She finished by saying, “Bottom line — for the average consumer, I think Unilever has done a good job aligning its brand with the cause of celebrating everyday womanhood. But as an active consumer of corporate messaging, I think the corporation shows no real commitment to the issue of enhancing women’s self-perceptions.”

  20. withlovebyli says:

    Anne:
    You know, I recovered from my ED. In your opinion, would you say my cousin has a good chance of recovering too? Then again, I went into treatment here in Canada. Just yesterday, I e-mailed a doctor in Nicaragua and he confirmed my suspicion that there aren’t any ED programs in the country, though he did know some psychiatrists who have experience with eating disordered patients. That, unfortunately, doesn’t matter, because my cousin could never afford private treatment. But she has me and perhaps she can learn from what I went through.

    Oh, yes, don’t worry, I am writing to her. Thank you for offering links but she does not have internet access (or phone access for that matter) and she does not speak English. Luckily, I speak Spanish (finally putting my 3 years of uni as a Spanish major to good use!) and I just bought an ED treatment book in Spanish from Amazon. :) I just hope I’m not too late and something horrible happens before the package can be sent. Forty pounds lost in 2 months—that sounds dangerous, especially for a growing girl.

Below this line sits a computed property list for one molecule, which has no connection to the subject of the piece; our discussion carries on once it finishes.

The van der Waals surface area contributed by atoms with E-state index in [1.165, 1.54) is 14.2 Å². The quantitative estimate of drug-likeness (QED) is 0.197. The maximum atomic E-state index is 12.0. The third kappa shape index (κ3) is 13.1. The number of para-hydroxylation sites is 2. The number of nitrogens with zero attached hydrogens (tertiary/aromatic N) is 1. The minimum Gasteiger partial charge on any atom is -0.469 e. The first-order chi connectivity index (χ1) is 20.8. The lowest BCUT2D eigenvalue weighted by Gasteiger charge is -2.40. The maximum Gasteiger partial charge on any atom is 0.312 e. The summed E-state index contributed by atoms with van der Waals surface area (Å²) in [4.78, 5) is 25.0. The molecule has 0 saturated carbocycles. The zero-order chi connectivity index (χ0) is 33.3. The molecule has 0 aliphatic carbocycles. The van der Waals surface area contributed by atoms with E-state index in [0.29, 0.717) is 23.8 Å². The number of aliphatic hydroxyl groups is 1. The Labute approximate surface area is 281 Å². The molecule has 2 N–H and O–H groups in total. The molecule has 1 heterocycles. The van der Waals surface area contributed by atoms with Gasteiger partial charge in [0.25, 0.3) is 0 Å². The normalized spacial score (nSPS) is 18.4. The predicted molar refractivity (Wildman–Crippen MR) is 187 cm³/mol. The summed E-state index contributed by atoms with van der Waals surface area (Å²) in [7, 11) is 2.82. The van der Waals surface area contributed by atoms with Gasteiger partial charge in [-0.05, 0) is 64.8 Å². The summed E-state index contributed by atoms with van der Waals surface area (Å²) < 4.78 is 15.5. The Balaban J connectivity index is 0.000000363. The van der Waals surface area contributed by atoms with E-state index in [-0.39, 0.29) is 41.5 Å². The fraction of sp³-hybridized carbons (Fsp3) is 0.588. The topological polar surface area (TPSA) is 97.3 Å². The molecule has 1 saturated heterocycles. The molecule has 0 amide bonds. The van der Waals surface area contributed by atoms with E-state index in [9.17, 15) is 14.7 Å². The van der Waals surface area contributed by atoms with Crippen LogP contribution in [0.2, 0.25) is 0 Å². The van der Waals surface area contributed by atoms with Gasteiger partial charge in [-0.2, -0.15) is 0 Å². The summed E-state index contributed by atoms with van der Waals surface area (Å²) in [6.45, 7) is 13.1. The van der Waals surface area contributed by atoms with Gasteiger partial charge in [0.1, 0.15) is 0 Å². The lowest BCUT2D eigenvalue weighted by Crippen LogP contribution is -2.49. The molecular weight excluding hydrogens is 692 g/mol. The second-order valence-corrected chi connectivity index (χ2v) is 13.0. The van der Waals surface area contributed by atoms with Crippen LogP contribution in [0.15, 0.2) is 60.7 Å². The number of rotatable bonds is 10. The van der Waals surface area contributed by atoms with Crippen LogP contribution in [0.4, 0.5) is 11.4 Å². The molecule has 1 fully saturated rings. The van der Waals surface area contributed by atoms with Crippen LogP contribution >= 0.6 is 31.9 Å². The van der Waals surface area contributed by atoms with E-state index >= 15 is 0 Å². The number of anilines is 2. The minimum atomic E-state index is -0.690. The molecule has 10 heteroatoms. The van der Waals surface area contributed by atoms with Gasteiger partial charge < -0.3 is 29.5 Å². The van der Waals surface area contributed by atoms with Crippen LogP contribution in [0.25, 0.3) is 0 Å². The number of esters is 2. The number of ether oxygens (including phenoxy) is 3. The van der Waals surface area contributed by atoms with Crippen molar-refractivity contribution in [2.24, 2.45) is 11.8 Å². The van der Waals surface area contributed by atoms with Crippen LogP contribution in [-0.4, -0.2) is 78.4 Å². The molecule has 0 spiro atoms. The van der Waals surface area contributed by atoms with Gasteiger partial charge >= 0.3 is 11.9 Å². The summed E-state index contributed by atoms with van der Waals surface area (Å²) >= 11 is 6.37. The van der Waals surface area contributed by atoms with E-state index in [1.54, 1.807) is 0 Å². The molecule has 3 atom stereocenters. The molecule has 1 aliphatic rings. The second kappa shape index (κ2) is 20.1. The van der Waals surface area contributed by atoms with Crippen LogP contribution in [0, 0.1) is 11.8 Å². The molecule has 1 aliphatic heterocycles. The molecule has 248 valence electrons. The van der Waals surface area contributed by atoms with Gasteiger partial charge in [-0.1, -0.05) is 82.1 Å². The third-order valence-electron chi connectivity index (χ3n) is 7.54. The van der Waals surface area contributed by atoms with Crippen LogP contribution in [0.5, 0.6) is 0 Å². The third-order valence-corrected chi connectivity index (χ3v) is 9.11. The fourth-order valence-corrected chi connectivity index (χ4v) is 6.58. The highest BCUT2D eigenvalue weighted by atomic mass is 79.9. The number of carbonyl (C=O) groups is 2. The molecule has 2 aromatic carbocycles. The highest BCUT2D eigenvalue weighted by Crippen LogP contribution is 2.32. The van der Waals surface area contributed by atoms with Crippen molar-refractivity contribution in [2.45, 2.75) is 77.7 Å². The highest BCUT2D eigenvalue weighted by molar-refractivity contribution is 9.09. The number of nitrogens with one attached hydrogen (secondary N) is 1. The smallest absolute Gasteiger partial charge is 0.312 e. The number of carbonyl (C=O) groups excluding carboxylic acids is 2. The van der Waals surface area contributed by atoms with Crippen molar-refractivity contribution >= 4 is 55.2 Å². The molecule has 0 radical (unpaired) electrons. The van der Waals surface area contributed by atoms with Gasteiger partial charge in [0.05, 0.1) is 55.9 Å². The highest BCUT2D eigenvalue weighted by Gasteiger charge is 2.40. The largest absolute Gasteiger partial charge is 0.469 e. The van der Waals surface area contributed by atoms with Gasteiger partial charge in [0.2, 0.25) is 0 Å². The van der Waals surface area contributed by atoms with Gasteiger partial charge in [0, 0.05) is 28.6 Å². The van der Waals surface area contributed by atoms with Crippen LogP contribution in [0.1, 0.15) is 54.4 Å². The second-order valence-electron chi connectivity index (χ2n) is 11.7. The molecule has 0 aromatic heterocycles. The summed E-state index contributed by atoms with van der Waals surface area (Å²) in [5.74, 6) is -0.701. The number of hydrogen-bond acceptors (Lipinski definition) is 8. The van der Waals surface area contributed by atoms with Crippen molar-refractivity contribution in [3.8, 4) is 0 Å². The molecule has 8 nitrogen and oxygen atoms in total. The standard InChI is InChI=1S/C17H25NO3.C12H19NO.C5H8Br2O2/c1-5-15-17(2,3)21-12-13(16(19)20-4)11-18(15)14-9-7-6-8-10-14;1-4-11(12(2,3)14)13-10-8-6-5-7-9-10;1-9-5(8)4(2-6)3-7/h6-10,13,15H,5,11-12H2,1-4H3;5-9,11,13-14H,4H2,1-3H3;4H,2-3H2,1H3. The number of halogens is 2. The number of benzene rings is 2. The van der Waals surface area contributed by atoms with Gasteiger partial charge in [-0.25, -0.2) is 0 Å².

She cites the fact that Unilever, the company that owns Dove, is also the maker of Axe body spray, whose campaign focuses on beautiful, scantily-clad women flocking to men who wear Axe.

    Mixed messages from Unilever. I’m not surprised.

    Josie:
    You bring up an interesting theory. However, wouldn’t there then be more cases of anorexia in Nicaragua with half the country starving? And in fact in many other developing countries too whose population suffers from hunger? Hmmm…